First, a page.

The social and economic impacts of the Golden Horse Casino and the Sugar Mill Casino on their respective localities in the KwaZulu-Natal province.
The exponential growth of the gambling industry in South Africa has been the consequence of liberalized gambling laws. Casinos that were previously restricted to the homeland regions of the country have now become a common urban phenomenon that is easily accessible. Casino developments are still at an early stage of development, but the wide-scale consumption and popularity of the product has generated numerous debates over the cost and benefits associated with the industry. Whilst proponents of casino developments tend to emphasize the economic benefits, the opponents highlight the inevitable social costs, generated by the industry. The aim of this study is to determine the social and economic impacts of the Sugar Mill Casino and the Golden Horse Casino on the Mount Edgecombe and Pietermaritzburg communities respectively. These impacts have been assessed by making use of both quantitative and qualitative data sources. The findings suggests that both the Golden Horse Casino and the Sugar Mill Casino have afforded their respective communities economic benefits and growth opportunities in the form of firstly, the initial capital investment of the casinos, and secondly, by the subsequent revenues generated by the industry. However, the industry has also generated social costs that have been encountered mainly by those individuals who do not have control over their gambling practices, and are thus classified as problem gamblers. Problem gambling tendencies result in a host of psychological, financial and physical repercussions that are manifested at a personal and interpersonal level. If the casino gambling industry is expected to be of any benefit to the Pietermaritzburg and Mount Edgecombe regions, the economic gains of the industry have to be maximized whilst ensuring that the negative social cost remain minimal. Balancing these impacts remains imperative to the mutual sustainability of the casinos and their respective communities.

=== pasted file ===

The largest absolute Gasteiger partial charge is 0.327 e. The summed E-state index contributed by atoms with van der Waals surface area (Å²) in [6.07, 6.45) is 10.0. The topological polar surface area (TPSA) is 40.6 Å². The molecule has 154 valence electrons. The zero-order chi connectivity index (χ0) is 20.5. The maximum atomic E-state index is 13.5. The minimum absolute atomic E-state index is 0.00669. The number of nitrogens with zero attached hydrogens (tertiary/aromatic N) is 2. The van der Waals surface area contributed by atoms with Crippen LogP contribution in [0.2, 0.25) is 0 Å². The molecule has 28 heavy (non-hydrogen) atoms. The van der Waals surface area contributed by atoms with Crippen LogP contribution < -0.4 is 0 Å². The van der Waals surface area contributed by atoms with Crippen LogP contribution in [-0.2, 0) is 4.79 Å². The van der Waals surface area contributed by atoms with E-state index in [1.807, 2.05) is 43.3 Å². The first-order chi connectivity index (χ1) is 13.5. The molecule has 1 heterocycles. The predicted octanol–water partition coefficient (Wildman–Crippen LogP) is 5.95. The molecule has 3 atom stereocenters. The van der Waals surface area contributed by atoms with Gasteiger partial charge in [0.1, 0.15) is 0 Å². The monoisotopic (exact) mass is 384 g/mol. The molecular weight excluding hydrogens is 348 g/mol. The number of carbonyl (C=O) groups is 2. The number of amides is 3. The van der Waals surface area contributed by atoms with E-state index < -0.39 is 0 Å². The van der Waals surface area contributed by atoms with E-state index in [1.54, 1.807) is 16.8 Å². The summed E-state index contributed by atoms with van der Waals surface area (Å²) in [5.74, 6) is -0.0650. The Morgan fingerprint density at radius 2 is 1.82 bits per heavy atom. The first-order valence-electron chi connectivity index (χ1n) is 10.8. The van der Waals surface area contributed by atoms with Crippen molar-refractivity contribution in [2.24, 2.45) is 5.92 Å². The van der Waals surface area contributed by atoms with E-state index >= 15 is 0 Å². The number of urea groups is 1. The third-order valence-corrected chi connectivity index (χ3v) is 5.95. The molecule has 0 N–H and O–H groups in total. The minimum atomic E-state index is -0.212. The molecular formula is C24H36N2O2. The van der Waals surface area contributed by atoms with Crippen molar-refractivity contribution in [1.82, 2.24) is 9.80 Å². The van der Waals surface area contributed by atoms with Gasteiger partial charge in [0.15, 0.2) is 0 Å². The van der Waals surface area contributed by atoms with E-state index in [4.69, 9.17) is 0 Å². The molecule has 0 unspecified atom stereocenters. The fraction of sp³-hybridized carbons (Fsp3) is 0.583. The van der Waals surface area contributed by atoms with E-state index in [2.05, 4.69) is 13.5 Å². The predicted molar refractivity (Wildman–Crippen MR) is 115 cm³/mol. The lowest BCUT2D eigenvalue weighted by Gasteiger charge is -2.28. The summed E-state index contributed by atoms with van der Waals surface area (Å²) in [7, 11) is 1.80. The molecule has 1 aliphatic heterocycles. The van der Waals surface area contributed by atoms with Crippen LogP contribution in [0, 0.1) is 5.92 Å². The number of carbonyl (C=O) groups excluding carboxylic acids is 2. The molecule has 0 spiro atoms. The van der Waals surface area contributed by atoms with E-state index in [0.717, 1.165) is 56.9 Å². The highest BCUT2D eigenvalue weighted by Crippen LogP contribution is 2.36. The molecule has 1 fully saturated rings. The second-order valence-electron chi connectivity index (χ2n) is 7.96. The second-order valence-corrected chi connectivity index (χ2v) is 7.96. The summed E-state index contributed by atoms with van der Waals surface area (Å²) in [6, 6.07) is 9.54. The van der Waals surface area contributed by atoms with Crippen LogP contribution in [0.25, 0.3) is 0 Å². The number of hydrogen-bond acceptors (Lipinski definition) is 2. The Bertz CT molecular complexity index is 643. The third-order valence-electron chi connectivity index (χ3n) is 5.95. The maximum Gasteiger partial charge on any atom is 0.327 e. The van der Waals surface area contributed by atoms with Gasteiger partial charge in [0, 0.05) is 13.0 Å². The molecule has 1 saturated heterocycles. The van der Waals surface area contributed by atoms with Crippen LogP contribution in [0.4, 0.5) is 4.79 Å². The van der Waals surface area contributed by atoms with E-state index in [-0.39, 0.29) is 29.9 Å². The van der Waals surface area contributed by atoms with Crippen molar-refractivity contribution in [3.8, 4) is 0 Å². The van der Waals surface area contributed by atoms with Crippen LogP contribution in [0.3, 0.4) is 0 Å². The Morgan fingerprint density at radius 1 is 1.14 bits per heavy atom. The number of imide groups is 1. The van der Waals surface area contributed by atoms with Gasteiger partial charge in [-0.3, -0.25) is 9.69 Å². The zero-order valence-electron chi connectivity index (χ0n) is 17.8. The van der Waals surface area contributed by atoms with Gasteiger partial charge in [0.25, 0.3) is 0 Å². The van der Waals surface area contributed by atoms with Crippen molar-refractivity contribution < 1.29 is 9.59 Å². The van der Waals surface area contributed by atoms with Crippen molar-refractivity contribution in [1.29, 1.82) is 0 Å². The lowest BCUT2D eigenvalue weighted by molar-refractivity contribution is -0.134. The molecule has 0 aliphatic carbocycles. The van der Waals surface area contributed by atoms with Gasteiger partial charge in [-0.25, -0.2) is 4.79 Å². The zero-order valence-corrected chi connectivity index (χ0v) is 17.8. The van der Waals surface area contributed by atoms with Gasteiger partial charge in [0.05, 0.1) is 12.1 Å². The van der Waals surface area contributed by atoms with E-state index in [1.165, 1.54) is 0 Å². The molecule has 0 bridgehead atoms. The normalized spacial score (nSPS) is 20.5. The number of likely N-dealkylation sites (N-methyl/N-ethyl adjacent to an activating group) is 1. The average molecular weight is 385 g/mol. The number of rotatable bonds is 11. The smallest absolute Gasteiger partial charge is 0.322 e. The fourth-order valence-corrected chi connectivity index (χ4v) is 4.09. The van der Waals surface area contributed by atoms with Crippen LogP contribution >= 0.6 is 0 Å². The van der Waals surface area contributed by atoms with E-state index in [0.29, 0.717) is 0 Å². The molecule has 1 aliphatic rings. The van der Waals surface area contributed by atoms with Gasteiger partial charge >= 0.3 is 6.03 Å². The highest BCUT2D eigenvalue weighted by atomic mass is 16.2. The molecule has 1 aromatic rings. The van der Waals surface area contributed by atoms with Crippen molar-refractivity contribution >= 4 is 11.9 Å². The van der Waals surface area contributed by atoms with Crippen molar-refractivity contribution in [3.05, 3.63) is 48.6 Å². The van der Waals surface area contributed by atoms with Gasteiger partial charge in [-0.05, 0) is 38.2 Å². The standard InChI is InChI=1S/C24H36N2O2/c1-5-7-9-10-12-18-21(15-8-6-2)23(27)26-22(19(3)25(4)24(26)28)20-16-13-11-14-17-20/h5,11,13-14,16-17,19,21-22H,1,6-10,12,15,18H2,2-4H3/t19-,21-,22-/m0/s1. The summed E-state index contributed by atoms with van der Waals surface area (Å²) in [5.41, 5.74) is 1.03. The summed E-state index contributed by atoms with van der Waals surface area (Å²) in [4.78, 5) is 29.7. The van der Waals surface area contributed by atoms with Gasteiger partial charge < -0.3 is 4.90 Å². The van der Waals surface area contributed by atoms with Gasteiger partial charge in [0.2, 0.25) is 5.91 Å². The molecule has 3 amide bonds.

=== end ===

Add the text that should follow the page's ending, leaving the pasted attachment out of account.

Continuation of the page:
Showing items related by title, author, creator and subject.
Moodley, Levashni. (2013)Customer loyalty programmes have become an important tool in retaining existing customers and attracting new customers. The casino industry in South Africa is highly competitive and spends a considerable amount of money ...
Dudley, B. T. (2003)The new National Gambling Bill introduces a system of voluntary and court-ordered exclusion of problem gamblers from casinos. A wide range of exclusion techniques for access control could be applied to South African casinos. ...
An investigation into the economic impact of legalising the casino gambling industry in South Africa : a study on the perceptions of and impact on the Pietermaritzburg community as a microscopic view. Budree, Jenny. (2003)Casino gambling in South Africa was in the past not perceived as a mainstream economic activity but rather a reluctant concession. Consequently, it remained an "exiled industry" geographically isolated and strictly regulated. ...